Music Review by David Steinberg
The Alejandro Ziegler Tango Quartet’s Albuquerque concert today was a workout for the musicians …but pure pleasure for the National Hispanic Cultural Center audience.
They played 75 minutes without intermission. No tango dancers. No vocalists. All instrumental music vibrantly and intensely presented as a unit yet independently expressed.
Ziegler was a monster on piano. Javier Stromann played the bandoneón expertly, effortlessly. Alfonso Santini Darino provided ample, glowing rhythm support on upright bass.
And Ignacio Quiroz gave a clinic on the many ways one can express the sounds of the violin. Quiroz used his bow, in front and behind the bridge; bowing behind produced a güiro-like scratching. He slapped the top of the body, he tapped the bottom of the body, he plucked the strings, he ran his fingers down the strings while bowing.
The concert was a potpourri of moods – brooding, attacking, romantic – from many decades and many composers.
Ziegler introduced three compositions from the 1940s and ‘50s, decades when Argentina sported its own big bands (“orquesta tipica”) but with tango not swing and spotlighting the bandoneón, the small button accordion that’s the signature instrument of the tango.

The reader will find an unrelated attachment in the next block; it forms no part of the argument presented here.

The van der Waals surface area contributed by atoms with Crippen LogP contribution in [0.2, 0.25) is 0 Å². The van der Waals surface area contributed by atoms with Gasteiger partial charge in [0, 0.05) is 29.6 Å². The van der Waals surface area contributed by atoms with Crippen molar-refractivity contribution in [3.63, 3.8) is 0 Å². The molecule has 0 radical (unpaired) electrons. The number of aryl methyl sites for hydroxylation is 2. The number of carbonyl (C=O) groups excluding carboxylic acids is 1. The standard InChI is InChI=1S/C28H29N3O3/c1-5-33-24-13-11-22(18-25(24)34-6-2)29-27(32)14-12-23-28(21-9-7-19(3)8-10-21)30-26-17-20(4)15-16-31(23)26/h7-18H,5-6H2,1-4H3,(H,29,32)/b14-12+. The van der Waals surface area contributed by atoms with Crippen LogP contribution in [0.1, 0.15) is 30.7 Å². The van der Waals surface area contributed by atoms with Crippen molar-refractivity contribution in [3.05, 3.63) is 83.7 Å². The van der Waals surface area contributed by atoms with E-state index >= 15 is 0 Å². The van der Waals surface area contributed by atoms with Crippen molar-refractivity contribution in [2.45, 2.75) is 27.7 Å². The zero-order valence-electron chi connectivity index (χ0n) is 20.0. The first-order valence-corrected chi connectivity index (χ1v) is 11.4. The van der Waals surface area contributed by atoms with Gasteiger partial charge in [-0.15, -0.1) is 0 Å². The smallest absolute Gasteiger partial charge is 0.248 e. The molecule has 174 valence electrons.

It was a time of “tango fever” in the country, he said.
Argentine tango originated in the Buenos Aires brothels of the 1890s and the early part of the 20th century before gaining broad popularity. The quartet showed the music’s evolution by closing the concert with “Otoño Porteno,” from Astor Piazzolla’s nuevo tango work “The Four Seasons of Buenos Aires.”
“Now tango is our classical music of Argentina,” Ziegler explained.
The ensemble played a milonga, “Payadora,” which he described as a tango from gaucho country with a faster rhythm.
About half of the concert program was filled with Ziegler’s own compositions, which are more traditional tango melodic structure and harmonies than Piazzola’s.
One composition, “Valentina,” Ziegler wrote for his wife to settle matters after a spat. “But it didn’t work,” he said.
Another Ziegler composition, “Buen Viaje,” was written as an encouragement for the band’s first European tour. The band has made six tours of Europe. The Albuquerque concert is one of 40 stops on the quartet’s fourth tour of North America.
At the end, the audience gave the Buenos Aires-based quartet the standing ovation it earned. The concert was part of the NHCC’s Chispa series.
(Ziegler is not related to nuevo tango pianist/composer Pablo Ziegler.)